Tuesday June 19, 2018

The (W)rap Up - Week of July 26, 2011
Posted by Emanuel Wallace at Tuesday, August 2nd, 2011 at 12:00AM :: Email this article :: Print this article

If you missed any of the new reviews last week, including Wu-Tang Clan's "Legendary Weapons" then do yourself a favor and check out this week's edition of the (W)rap Up!

" "Legendary Weapons" could properly be called a sequel to the 2009 release of "Chamber Music" for a whole variety of reasons, not the least of which is that this isn't a Wu-Tang CLAN album per se. That reality comes with the realization that in 2011, this may be as close as we're going to get to one. The core membership that made the Wu so vital in the early 1990's is increasingly fractured; they're more involved with promoting their own albums, movies, and projects from their proteges than they are in hitting the studio as one unified Clan. Now let's not exaggerate this to a great degree - the core Clan are obviously still friends and routinely make cameo appearances on each other's albums. With that said the unifying "all for one and one for all" force that kept them all together when they revolutionized New York/East coast hip-hop no longer exists. Nobody's starving out there on these streets when the Clan doesn't unite, and beyond their hip-hop bond of brotherhood many now have their own wifey and seeds to provide for, keeping everybody hustling. In short let's not cry over spilled milk that you're not going to hear all of the surviving members of the Wu (obv. sans the late great ODB) together on one track at one time any more. It's probably time to dead that issue. "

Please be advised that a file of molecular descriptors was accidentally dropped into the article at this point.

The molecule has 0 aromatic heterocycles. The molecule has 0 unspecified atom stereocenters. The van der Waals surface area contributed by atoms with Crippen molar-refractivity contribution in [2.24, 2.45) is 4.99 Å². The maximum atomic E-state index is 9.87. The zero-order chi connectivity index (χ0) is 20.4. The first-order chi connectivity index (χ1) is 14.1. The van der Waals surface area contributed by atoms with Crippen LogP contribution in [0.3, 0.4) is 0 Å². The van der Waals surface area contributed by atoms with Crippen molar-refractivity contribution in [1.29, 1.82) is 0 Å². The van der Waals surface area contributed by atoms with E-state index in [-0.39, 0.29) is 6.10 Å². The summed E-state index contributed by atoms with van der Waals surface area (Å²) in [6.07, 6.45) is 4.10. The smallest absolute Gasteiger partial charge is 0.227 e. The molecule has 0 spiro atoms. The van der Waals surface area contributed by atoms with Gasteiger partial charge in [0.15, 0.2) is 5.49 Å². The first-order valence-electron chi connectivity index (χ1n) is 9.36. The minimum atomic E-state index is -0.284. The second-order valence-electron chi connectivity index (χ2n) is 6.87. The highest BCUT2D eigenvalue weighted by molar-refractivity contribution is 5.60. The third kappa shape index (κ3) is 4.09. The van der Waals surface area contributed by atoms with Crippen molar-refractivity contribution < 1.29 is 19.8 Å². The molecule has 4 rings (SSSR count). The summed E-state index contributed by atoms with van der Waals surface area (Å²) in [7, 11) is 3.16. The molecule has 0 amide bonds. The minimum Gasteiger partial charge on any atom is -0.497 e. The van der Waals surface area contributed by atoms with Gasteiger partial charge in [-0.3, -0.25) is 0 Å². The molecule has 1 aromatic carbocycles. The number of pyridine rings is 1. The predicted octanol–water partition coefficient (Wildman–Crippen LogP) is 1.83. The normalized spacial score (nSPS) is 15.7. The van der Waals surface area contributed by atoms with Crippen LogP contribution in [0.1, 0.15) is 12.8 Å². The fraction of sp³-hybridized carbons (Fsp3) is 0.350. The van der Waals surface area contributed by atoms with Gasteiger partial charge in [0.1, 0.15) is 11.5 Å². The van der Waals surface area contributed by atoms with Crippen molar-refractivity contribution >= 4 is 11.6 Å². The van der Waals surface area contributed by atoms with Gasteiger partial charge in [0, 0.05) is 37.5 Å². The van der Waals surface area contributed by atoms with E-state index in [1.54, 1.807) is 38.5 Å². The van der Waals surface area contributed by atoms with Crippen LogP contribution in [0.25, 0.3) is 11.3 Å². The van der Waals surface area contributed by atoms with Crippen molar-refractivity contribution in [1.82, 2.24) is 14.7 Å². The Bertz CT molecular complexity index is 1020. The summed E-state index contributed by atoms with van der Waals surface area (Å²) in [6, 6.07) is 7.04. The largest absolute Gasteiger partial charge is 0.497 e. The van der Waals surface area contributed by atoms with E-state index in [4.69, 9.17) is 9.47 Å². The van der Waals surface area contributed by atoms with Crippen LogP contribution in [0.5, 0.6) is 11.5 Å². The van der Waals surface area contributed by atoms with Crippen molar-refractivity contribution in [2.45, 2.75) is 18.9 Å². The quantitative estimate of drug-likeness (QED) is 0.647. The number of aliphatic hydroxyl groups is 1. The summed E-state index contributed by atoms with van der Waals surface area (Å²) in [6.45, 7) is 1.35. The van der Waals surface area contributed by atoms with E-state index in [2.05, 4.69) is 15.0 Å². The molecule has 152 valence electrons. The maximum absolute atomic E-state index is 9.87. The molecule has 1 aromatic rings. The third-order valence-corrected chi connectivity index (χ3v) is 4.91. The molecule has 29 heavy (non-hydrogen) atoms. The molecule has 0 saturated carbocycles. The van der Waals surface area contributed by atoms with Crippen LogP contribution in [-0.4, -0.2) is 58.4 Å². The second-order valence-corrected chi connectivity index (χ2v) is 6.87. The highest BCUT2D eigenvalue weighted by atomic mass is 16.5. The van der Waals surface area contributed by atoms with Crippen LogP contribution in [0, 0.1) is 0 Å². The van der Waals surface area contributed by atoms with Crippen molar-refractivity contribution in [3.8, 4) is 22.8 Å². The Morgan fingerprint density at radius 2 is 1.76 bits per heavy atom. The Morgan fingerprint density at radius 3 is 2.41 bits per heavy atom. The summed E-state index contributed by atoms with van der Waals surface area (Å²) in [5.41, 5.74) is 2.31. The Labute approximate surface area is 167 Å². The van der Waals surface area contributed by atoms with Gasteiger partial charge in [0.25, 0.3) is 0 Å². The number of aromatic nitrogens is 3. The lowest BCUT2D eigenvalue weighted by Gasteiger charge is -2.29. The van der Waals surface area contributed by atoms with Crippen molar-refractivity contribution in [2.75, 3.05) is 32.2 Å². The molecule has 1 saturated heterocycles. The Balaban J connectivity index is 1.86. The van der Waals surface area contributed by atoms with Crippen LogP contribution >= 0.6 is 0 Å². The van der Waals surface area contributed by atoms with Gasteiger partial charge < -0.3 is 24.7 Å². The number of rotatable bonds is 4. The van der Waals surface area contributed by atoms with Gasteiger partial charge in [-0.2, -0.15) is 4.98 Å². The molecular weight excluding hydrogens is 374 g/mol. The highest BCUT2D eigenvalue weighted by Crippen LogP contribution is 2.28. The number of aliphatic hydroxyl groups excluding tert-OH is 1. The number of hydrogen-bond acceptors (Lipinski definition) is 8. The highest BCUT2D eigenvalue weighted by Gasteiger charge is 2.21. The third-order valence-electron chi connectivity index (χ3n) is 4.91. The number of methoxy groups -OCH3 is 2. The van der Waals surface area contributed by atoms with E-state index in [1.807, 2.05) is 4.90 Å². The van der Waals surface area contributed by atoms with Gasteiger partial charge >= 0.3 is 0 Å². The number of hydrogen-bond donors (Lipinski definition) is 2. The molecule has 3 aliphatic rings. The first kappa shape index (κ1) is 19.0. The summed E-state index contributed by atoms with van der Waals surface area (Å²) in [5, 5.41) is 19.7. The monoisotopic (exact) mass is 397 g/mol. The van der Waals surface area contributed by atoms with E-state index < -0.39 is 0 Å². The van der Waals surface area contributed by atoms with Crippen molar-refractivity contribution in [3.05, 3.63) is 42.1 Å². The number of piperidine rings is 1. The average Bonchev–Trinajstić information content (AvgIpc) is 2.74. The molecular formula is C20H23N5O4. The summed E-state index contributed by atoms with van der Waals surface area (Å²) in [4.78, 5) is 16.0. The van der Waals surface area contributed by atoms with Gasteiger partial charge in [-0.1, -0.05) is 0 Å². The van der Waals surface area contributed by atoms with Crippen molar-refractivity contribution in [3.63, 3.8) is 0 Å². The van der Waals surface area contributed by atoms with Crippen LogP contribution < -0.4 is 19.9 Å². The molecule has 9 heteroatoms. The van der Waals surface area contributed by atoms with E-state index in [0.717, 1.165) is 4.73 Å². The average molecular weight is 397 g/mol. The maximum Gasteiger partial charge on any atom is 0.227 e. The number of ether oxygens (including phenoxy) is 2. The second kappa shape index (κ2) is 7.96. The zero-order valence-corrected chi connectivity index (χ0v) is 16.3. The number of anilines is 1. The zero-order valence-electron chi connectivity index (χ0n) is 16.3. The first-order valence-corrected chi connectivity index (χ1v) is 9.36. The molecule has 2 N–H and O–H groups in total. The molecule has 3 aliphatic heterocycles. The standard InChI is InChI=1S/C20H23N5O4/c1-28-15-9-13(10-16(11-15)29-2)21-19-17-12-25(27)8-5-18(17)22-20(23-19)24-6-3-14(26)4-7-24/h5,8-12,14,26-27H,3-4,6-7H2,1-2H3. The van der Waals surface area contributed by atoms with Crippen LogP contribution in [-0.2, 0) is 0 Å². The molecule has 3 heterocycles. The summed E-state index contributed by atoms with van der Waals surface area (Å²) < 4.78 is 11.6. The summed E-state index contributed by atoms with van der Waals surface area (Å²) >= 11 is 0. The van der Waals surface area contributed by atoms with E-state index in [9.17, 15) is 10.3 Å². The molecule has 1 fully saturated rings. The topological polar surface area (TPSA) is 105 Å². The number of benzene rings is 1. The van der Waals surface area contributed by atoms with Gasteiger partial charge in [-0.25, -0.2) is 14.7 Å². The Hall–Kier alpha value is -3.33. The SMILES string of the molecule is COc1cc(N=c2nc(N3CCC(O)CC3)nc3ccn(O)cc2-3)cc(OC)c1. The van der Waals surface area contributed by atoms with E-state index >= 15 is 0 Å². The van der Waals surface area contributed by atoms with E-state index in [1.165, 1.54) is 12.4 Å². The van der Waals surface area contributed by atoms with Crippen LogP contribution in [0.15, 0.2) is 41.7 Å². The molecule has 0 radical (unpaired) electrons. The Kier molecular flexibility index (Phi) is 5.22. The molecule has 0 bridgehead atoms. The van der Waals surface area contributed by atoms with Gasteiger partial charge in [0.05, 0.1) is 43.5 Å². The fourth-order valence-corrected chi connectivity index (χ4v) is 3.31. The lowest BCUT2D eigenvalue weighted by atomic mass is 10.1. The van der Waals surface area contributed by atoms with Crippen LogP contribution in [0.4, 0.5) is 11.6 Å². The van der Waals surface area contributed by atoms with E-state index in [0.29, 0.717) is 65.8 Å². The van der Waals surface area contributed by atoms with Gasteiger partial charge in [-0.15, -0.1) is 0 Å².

Berner :: The White Album :: Bern One Entertainment/SMC Recordings
as reviewed by Matt Jost
[The White Album] 
"Out of thousands of rappers on US soil Berner stands out to me. Why? There is something about the San Francisco representative that makes me relate to him on a personal level. It's not the hustle ethic. It's not the laid-back demeanor. It's not the skin tone. It's something purely trivial and accidental but maybe not entirely pointless. You see, I'm Berner too. Let me explain. The way someone who is from New York is a New Yorker, I am a Berner - a resident of the city of Bern, Switzerland. Counting the accompanying Swiss state of Bern, that makes one million of us. Berners, that is. In my language, citizens of the Canton of Bern have been known as Berner(s) for, well, about 500 years. In English you'd correctly call me Bernese, but it doesn't quite have the same authentic ring to it. After all, the Berner Muenster (cathedral), the Berner Zeitung (newspaper), the Berner Kantonalbank (bank), the Berner Sport Club Young Boys (football club), and the world-renowned Berner Sennenhund (Bernese Mountain Dog) are all part of where I'm from. What's more, a co-worker actually calls me Berner in jest since I identify strongly with my hometown. So naturally, as a born and bred Berner and also longtime rap fan, I considered it my duty to check out this rapping Berner - keeping in mind that I've heard dozens of MC's who have every right to refer to themselves as Berner by the definition given above. "